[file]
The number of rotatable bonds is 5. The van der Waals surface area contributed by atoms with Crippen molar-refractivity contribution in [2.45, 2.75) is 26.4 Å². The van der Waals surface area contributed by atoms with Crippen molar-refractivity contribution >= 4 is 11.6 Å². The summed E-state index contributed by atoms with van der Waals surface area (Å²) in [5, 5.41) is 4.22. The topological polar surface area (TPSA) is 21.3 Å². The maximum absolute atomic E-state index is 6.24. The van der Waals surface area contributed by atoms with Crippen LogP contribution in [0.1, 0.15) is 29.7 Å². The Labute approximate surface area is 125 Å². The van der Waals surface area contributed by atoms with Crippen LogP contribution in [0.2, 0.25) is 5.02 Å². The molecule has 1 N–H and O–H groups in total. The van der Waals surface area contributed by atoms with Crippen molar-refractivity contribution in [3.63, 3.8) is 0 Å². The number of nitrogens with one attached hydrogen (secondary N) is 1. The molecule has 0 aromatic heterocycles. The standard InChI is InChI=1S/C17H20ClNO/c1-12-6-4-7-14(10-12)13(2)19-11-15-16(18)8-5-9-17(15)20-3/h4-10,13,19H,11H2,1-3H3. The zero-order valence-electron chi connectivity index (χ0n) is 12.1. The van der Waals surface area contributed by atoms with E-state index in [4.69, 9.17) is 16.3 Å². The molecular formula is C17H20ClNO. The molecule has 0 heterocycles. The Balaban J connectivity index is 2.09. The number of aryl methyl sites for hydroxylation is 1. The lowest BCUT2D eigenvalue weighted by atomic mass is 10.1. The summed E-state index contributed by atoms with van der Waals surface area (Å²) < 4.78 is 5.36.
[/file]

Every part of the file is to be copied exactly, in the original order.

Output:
The number of rotatable bonds is 5. The van der Waals surface area contributed by atoms with Crippen molar-refractivity contribution in [2.45, 2.75) is 26.4 Å². The van der Waals surface area contributed by atoms with Crippen molar-refractivity contribution >= 4 is 11.6 Å². The summed E-state index contributed by atoms with van der Waals surface area (Å²) in [5, 5.41) is 4.22. The topological polar surface area (TPSA) is 21.3 Å². The maximum absolute atomic E-state index is 6.24. The van der Waals surface area contributed by atoms with Crippen LogP contribution in [0.1, 0.15) is 29.7 Å². The Labute approximate surface area is 125 Å². The van der Waals surface area contributed by atoms with Crippen LogP contribution in [0.2, 0.25) is 5.02 Å². The molecule has 1 N–H and O–H groups in total. The van der Waals surface area contributed by atoms with Crippen molar-refractivity contribution in [3.63, 3.8) is 0 Å². The number of nitrogens with one attached hydrogen (secondary N) is 1. The molecule has 0 aromatic heterocycles. The standard InChI is InChI=1S/C17H20ClNO/c1-12-6-4-7-14(10-12)13(2)19-11-15-16(18)8-5-9-17(15)20-3/h4-10,13,19H,11H2,1-3H3. The zero-order valence-electron chi connectivity index (χ0n) is 12.1. The van der Waals surface area contributed by atoms with E-state index in [4.69, 9.17) is 16.3 Å². The molecular formula is C17H20ClNO. The molecule has 0 heterocycles. The Balaban J connectivity index is 2.09. The number of aryl methyl sites for hydroxylation is 1. The lowest BCUT2D eigenvalue weighted by atomic mass is 10.1. The summed E-state index contributed by atoms with van der Waals surface area (Å²) < 4.78 is 5.36.